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How the University is run (and why you should care)

The Senate, University Executive and Academic Board explained
You’re a student at the University of Sydney, but do you know how this place is run? If you’re unfamiliar with the University’s governance, rest assured that by the end of this article you’ll have a HD in University politics.

The Senate is the governing body of the University. It’s made up of 15 Fellows – three are termed Ex-Officio (meaning ‘by virtue of their position’) and comprise the Chancellor, Vice-Chancellor and Chair of the Academic Board; five are appointed by the University, two by the State Government, and the remaining five are elected by students and staff. The Senate makes all the big decisions about the University’s strategy, including financial management, building developments, academic activities and the appointment of the Vice-Chancellor.

The University Executive is the peak management committee, which makes recommendations to the Vice-Chancellor on matters of University-wide planning, decision-making and oversight.

The Academic Board is responsible for maintaining the highest standard of teaching and research and preserving academic freedom and integrity. It provides guidance to the Senate on academic matters (including new academic programs and changes to existing courses) and receives reports from each of the Faculty and University School boards, who are responsible for academic decisions within their own discipline.


What are the elections, and why should I care?

The University Secretariat runs elections to fill student positions on the Senate, the Academic Board, and the faculty and University school boards.

Senate elections are different to those run by student organisations, like the SRC, SUPRA and USU elections. They’re super important though, because it ensures that there is a student voice within the University’s official governance.

The voting for Senate elections is conducted online in September, which is why (unlike SRC voting) you often won’t see as much campaigning around campus.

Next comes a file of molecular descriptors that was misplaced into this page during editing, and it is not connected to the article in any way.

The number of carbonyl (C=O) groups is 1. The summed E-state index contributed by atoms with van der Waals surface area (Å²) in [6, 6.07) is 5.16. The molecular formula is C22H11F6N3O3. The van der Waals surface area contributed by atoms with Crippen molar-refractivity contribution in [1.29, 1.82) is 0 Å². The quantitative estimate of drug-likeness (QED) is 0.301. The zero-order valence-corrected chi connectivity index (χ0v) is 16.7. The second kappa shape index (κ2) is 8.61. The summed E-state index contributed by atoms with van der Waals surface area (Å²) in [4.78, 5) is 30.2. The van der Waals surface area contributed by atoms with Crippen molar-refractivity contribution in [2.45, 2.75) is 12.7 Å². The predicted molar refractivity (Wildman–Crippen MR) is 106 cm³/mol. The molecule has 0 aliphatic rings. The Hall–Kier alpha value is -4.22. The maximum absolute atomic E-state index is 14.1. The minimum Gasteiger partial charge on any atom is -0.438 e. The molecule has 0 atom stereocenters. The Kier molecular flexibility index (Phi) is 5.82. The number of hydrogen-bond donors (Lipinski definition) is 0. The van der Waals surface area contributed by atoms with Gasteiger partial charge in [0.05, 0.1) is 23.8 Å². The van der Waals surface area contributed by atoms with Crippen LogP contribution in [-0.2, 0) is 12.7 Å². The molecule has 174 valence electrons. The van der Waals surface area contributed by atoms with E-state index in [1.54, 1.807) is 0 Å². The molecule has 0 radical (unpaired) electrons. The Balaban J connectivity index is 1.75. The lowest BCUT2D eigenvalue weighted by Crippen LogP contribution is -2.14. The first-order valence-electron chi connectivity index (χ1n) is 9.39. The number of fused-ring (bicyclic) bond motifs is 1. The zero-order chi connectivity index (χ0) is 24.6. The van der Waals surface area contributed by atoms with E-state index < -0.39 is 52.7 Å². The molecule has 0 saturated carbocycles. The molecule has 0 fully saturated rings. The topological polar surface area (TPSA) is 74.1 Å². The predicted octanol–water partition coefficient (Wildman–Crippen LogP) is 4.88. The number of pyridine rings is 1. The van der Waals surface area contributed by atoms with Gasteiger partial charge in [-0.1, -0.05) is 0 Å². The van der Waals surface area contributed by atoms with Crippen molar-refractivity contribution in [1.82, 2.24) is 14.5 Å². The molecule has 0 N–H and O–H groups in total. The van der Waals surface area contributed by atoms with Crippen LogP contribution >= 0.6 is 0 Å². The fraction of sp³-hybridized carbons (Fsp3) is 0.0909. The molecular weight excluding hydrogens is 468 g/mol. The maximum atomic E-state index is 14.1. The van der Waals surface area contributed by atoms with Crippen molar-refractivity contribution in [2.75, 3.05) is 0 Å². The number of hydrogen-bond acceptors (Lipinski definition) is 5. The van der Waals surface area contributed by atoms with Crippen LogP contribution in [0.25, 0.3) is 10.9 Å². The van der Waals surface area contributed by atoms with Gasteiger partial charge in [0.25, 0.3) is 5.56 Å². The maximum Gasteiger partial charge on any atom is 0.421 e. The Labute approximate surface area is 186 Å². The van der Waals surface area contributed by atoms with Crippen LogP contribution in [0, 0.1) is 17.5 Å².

Who is this Student Fellow of Senate and what do they do?

Like Harry Potter, the Student Fellow will be awarded a wand and inducted into the secret University wizard society. Just kidding – there’s no wand or magic, it’s all very serious business.

The actual role of a Student Fellow of Senate is to oversee the performance of the University and make decisions about its strategic direction from a student’s perspective. You’ll need to attend regular Senate meetings, and you’ll be expected to take part in committees and University activities.

Student Fellows are elected for a two-year term of office. Only one undergraduate and one postgraduate student will be elected to office.

What about the members of faculty or university schools?

A faculty or a University school is a consultative forum that receives and considers reports on academic matters. The faculty or school then presents these recommendations to the faculty board/University school board, who are responsible for making decisions concerning academic programs.

Students serve a one-year term of office. A combination of undergraduate, postgraduate and higher degree by research students will be elected, depending on the size of the faculty or University school.

From this pool of elected students, members will then select from among themselves who will sit on the Academic Board – like a parliamentary cabinet.

Should I go for it?

Have you ever thought to yourself “I wish this University could…” or “If only my faculty would…”? Without quality student feedback, the University doesn’t know what needs to be changed to improve the student experience. Make your voice heard in the room where it happens. 

Nominations are open and close on Monday 23 August. 

13 August 2018

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